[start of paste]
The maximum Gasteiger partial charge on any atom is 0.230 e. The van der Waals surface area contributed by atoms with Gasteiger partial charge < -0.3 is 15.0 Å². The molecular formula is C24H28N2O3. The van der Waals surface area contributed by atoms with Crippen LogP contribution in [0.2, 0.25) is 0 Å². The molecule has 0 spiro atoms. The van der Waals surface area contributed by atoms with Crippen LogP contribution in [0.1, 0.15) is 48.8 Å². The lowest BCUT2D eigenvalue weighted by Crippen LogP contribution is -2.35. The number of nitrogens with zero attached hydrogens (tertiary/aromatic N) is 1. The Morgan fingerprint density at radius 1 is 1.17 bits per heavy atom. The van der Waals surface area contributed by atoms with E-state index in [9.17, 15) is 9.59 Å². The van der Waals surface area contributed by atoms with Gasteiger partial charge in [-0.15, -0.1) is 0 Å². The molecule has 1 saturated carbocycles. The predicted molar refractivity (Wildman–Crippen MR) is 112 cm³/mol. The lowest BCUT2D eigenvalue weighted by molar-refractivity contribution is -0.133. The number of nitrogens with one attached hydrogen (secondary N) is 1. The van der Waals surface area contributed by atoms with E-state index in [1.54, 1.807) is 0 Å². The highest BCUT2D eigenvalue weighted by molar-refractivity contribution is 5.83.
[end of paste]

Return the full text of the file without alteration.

The maximum Gasteiger partial charge on any atom is 0.230 e. The van der Waals surface area contributed by atoms with Gasteiger partial charge < -0.3 is 15.0 Å². The molecular formula is C24H28N2O3. The van der Waals surface area contributed by atoms with Crippen LogP contribution in [0.2, 0.25) is 0 Å². The molecule has 0 spiro atoms. The van der Waals surface area contributed by atoms with Crippen LogP contribution in [0.1, 0.15) is 48.8 Å². The lowest BCUT2D eigenvalue weighted by Crippen LogP contribution is -2.35. The number of nitrogens with zero attached hydrogens (tertiary/aromatic N) is 1. The Morgan fingerprint density at radius 1 is 1.17 bits per heavy atom. The van der Waals surface area contributed by atoms with E-state index in [9.17, 15) is 9.59 Å². The van der Waals surface area contributed by atoms with Gasteiger partial charge in [-0.15, -0.1) is 0 Å². The molecule has 1 saturated carbocycles. The predicted molar refractivity (Wildman–Crippen MR) is 112 cm³/mol. The lowest BCUT2D eigenvalue weighted by molar-refractivity contribution is -0.133. The number of nitrogens with one attached hydrogen (secondary N) is 1. The van der Waals surface area contributed by atoms with E-state index in [1.54, 1.807) is 0 Å². The highest BCUT2D eigenvalue weighted by molar-refractivity contribution is 5.83.